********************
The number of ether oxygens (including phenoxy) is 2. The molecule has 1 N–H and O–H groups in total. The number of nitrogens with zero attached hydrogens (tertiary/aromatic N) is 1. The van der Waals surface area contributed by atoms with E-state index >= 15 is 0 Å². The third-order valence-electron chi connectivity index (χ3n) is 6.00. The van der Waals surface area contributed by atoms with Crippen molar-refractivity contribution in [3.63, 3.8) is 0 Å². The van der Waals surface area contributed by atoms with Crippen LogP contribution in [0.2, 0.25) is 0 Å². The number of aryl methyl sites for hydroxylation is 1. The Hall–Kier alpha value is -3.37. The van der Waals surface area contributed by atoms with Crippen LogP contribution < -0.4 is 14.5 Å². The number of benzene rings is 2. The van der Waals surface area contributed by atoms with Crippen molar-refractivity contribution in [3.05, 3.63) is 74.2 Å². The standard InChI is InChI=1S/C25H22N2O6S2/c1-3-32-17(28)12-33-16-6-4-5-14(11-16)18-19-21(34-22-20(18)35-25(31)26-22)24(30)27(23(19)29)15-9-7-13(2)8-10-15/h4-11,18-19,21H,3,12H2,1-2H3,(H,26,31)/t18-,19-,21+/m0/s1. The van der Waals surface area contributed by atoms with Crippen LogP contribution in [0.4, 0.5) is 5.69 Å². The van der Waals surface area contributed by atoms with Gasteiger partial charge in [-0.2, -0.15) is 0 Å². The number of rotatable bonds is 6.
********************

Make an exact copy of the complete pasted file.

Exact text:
The number of ether oxygens (including phenoxy) is 2. The molecule has 1 N–H and O–H groups in total. The number of nitrogens with zero attached hydrogens (tertiary/aromatic N) is 1. The van der Waals surface area contributed by atoms with E-state index >= 15 is 0 Å². The third-order valence-electron chi connectivity index (χ3n) is 6.00. The van der Waals surface area contributed by atoms with Crippen molar-refractivity contribution in [3.63, 3.8) is 0 Å². The van der Waals surface area contributed by atoms with Crippen LogP contribution in [0.2, 0.25) is 0 Å². The number of aryl methyl sites for hydroxylation is 1. The Hall–Kier alpha value is -3.37. The van der Waals surface area contributed by atoms with Crippen LogP contribution < -0.4 is 14.5 Å². The number of benzene rings is 2. The van der Waals surface area contributed by atoms with Crippen molar-refractivity contribution in [3.05, 3.63) is 74.2 Å². The standard InChI is InChI=1S/C25H22N2O6S2/c1-3-32-17(28)12-33-16-6-4-5-14(11-16)18-19-21(34-22-20(18)35-25(31)26-22)24(30)27(23(19)29)15-9-7-13(2)8-10-15/h4-11,18-19,21H,3,12H2,1-2H3,(H,26,31)/t18-,19-,21+/m0/s1. The van der Waals surface area contributed by atoms with Crippen LogP contribution in [0.4, 0.5) is 5.69 Å². The van der Waals surface area contributed by atoms with Gasteiger partial charge in [-0.2, -0.15) is 0 Å². The number of rotatable bonds is 6.